Broadcast 27 January 2008
In June 2007, an archaeological evaluation was undertaken by Channel 4’s ‘Time Team’ at the site of Sewardsley Priory within the gardens of Showsley Grounds, Towcester, Northamptonshire (NGR 471810 250740) to investigate the remains of a Cistercian Priory founded, according to documentary sources, c.1155. The priory remained relatively poor throughout its existence, but also had an unfortunate propensity for scandal in the later medieval period. This involved financial irregularities and other excesses, culminating in an association with a case of witchcraft in 1470, and the declaration as null and void of the election of one of the last prioresses in 1530 on the grounds of her unfitness for the post. At the time of the Dissolution in 1536, Sewardsley was the second poorest nunnery in the country.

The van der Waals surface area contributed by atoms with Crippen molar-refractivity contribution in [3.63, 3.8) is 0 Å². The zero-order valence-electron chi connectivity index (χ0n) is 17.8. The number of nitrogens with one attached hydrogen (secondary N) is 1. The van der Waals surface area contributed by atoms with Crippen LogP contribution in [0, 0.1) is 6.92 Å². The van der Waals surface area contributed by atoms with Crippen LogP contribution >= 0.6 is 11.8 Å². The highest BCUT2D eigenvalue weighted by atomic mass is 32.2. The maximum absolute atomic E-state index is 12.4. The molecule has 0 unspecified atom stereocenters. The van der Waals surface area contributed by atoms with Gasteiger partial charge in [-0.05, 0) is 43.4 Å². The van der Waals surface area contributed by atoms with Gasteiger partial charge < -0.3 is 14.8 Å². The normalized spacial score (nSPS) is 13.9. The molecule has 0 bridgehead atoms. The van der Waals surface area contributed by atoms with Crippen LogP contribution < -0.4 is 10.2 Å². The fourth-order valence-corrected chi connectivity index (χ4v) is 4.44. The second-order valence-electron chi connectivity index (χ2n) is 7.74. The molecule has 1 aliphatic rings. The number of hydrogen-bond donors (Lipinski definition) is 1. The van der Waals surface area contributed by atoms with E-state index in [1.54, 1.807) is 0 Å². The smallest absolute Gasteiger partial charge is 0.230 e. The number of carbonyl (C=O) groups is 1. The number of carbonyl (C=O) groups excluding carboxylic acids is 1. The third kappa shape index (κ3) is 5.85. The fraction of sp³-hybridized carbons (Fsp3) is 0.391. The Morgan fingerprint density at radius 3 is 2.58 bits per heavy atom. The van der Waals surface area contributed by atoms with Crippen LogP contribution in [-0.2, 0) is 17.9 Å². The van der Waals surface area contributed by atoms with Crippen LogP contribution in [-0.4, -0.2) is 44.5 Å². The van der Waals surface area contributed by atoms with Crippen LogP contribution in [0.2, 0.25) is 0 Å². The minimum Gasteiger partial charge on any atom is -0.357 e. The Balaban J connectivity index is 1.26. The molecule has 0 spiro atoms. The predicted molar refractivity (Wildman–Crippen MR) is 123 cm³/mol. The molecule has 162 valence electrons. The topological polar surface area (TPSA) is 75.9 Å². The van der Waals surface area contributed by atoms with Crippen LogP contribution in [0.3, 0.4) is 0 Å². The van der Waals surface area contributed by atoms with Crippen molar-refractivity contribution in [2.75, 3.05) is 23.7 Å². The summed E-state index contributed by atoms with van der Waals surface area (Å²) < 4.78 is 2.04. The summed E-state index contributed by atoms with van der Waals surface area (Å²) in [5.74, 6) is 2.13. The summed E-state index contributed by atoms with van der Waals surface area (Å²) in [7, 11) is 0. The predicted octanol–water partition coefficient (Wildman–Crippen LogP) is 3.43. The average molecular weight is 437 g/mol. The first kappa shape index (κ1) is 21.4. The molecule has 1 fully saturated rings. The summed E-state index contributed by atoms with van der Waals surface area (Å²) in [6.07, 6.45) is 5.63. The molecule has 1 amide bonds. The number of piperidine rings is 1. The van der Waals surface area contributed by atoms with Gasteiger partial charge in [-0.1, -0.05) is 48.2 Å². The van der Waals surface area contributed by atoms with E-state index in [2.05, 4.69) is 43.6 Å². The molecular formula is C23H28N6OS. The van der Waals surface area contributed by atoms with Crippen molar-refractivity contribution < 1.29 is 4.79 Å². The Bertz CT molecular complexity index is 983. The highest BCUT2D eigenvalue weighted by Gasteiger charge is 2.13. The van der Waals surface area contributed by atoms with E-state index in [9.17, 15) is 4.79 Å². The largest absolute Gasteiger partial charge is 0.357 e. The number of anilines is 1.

The aim of the evaluation was to attempt to reveal the layout of the monastic buildings, to confirm (or otherwise) the suggested mid 12th century construction date, and to establish the date range of the surviving archaeological remains. The evaluation revealed that the priory had a similar layout to many religious houses in Britain, based upon a 9th century hypothetical blue-print of the ideal monastery known as the St. Gall Plan. The layout comprised a central cloister with a chapel or church to the north, and ranges of buildings surrounding the remaining three sides.
A number of phases of construction were identified, the earliest dating to the 12th century, with later buildings constructed at times of relative prosperity. Burials accompanied the earliest phase of construction, and further burials dating to the 13th century were also excavated. A possible two-storey building was located to the southwest of the cloister, perhaps the remains of the Prioress’s lodgings, although its precise nature and function is uncertain.